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Punctum, functum, plunctum, . . . flashpoint? – seems like an effort by the author to introduce a word he heard somewhere, possibly from some literati folks. Maybe he couldn’t quite think of one that expressed what he really wanted to say. And perhaps he was thinking that he would attain acclaim with his coinage or whatever. The dashes around flash point would point out to those select few who already knew the meaning of punctum that he was defining it for the masses who didn’t know, or if he lucked out he could claim the dashes as a sign of his coinage if no one else stepped up and claimed ownership, But, nonetheless, it can’t be denied that it was a great and thrilling discovery that the author writes about and which obviously got him ‘all shook up’ (did I just coin that or did I hear it someplace?) (<:)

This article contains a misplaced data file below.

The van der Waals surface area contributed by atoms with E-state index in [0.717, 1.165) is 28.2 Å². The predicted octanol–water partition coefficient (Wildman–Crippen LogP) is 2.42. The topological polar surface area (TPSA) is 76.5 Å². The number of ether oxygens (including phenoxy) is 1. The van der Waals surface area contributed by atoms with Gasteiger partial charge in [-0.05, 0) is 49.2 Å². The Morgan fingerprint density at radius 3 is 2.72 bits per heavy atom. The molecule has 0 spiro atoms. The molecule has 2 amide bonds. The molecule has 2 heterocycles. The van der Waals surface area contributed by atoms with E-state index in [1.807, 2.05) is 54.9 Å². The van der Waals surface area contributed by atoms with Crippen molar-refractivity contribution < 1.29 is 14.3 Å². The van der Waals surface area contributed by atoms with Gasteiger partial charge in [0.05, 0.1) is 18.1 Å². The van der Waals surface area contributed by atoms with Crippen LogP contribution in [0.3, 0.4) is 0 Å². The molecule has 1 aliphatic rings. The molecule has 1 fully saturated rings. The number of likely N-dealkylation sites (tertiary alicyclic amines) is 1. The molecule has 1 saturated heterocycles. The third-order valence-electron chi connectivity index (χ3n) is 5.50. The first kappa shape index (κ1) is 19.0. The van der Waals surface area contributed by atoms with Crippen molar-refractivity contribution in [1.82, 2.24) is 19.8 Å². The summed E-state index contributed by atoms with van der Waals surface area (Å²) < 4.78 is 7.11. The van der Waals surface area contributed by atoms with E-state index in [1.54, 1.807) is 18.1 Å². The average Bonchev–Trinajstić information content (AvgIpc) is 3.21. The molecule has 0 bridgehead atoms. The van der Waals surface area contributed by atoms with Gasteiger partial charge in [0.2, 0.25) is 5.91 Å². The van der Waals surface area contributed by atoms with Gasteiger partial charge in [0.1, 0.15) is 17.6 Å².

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Ken G – July 15, 2015
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Re: punctum

Post by Erik_Kowal » Thu Jul 16, 2015 3:16 am

Hey, if "our guide shined her light in the gallery", you can be pardoned for not being "all shaken up". ;)
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Re: punctum

Post by tony h » Thu Jul 16, 2015 9:23 pm

The shading I saw on the rear hoof and fetlock of a bison, the first thing I set eyes on when our guide shined her light in the gallery, never leaves me. It is the punctum—the flash point—of the caves for me.

Maybe ...

So the point here is they have gone into the cave in the dark.